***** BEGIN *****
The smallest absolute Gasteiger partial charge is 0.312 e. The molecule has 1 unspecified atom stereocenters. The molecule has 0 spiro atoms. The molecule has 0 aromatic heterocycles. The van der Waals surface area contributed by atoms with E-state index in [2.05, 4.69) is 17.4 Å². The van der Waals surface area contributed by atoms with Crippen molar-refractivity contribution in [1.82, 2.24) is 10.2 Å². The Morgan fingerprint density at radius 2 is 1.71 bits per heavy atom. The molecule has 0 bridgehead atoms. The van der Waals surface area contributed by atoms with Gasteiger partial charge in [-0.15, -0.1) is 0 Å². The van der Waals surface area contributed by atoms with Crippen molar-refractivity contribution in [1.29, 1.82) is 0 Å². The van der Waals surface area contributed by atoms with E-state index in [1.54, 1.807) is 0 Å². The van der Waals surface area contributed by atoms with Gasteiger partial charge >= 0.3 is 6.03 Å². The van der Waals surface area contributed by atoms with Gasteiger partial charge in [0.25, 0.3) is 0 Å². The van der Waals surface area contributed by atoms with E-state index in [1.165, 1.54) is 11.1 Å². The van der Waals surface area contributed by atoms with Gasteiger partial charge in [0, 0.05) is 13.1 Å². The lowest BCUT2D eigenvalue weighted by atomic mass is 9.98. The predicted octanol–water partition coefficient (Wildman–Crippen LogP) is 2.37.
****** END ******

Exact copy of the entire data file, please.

The smallest absolute Gasteiger partial charge is 0.312 e. The molecule has 1 unspecified atom stereocenters. The molecule has 0 spiro atoms. The molecule has 0 aromatic heterocycles. The van der Waals surface area contributed by atoms with E-state index in [2.05, 4.69) is 17.4 Å². The van der Waals surface area contributed by atoms with Crippen molar-refractivity contribution in [1.82, 2.24) is 10.2 Å². The Morgan fingerprint density at radius 2 is 1.71 bits per heavy atom. The molecule has 0 bridgehead atoms. The van der Waals surface area contributed by atoms with Gasteiger partial charge in [-0.15, -0.1) is 0 Å². The van der Waals surface area contributed by atoms with Crippen molar-refractivity contribution in [1.29, 1.82) is 0 Å². The van der Waals surface area contributed by atoms with E-state index in [1.54, 1.807) is 0 Å². The van der Waals surface area contributed by atoms with Gasteiger partial charge >= 0.3 is 6.03 Å². The van der Waals surface area contributed by atoms with Gasteiger partial charge in [0.25, 0.3) is 0 Å². The van der Waals surface area contributed by atoms with E-state index in [1.165, 1.54) is 11.1 Å². The van der Waals surface area contributed by atoms with Gasteiger partial charge in [0, 0.05) is 13.1 Å². The lowest BCUT2D eigenvalue weighted by atomic mass is 9.98. The predicted octanol–water partition coefficient (Wildman–Crippen LogP) is 2.37.